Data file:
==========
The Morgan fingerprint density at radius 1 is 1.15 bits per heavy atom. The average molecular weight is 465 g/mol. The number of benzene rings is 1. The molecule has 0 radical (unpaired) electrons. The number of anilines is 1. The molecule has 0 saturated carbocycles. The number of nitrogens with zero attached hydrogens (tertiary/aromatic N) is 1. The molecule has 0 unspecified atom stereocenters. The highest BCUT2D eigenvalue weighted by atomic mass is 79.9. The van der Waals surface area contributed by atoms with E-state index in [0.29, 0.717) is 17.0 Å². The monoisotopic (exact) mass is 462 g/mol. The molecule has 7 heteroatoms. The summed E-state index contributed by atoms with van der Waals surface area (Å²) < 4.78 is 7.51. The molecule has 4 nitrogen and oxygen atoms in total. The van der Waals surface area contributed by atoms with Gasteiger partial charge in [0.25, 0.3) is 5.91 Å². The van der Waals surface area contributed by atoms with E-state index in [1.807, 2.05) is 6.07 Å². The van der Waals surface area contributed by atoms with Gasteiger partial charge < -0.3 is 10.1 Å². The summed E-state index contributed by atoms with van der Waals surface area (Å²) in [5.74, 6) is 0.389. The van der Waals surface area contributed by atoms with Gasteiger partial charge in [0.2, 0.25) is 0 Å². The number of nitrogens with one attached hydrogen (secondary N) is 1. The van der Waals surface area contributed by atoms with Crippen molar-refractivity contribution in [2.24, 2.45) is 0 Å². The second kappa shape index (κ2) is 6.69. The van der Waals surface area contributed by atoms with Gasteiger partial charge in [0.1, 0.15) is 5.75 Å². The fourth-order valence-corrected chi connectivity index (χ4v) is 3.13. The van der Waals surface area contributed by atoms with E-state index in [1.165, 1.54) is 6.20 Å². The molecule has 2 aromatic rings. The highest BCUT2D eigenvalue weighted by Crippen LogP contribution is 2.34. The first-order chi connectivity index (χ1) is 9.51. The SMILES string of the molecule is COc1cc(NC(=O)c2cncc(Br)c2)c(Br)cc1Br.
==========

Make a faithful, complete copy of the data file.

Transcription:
The Morgan fingerprint density at radius 1 is 1.15 bits per heavy atom. The average molecular weight is 465 g/mol. The number of benzene rings is 1. The molecule has 0 radical (unpaired) electrons. The number of anilines is 1. The molecule has 0 saturated carbocycles. The number of nitrogens with zero attached hydrogens (tertiary/aromatic N) is 1. The molecule has 0 unspecified atom stereocenters. The highest BCUT2D eigenvalue weighted by atomic mass is 79.9. The van der Waals surface area contributed by atoms with E-state index in [0.29, 0.717) is 17.0 Å². The monoisotopic (exact) mass is 462 g/mol. The molecule has 7 heteroatoms. The summed E-state index contributed by atoms with van der Waals surface area (Å²) < 4.78 is 7.51. The molecule has 4 nitrogen and oxygen atoms in total. The van der Waals surface area contributed by atoms with Gasteiger partial charge in [0.25, 0.3) is 5.91 Å². The van der Waals surface area contributed by atoms with E-state index in [1.807, 2.05) is 6.07 Å². The van der Waals surface area contributed by atoms with Gasteiger partial charge < -0.3 is 10.1 Å². The summed E-state index contributed by atoms with van der Waals surface area (Å²) in [5.74, 6) is 0.389. The van der Waals surface area contributed by atoms with Gasteiger partial charge in [0.2, 0.25) is 0 Å². The number of nitrogens with one attached hydrogen (secondary N) is 1. The van der Waals surface area contributed by atoms with Crippen molar-refractivity contribution in [2.24, 2.45) is 0 Å². The second kappa shape index (κ2) is 6.69. The van der Waals surface area contributed by atoms with Gasteiger partial charge in [0.1, 0.15) is 5.75 Å². The fourth-order valence-corrected chi connectivity index (χ4v) is 3.13. The van der Waals surface area contributed by atoms with E-state index in [1.165, 1.54) is 6.20 Å². The molecule has 2 aromatic rings. The highest BCUT2D eigenvalue weighted by Crippen LogP contribution is 2.34. The first-order chi connectivity index (χ1) is 9.51. The SMILES string of the molecule is COc1cc(NC(=O)c2cncc(Br)c2)c(Br)cc1Br.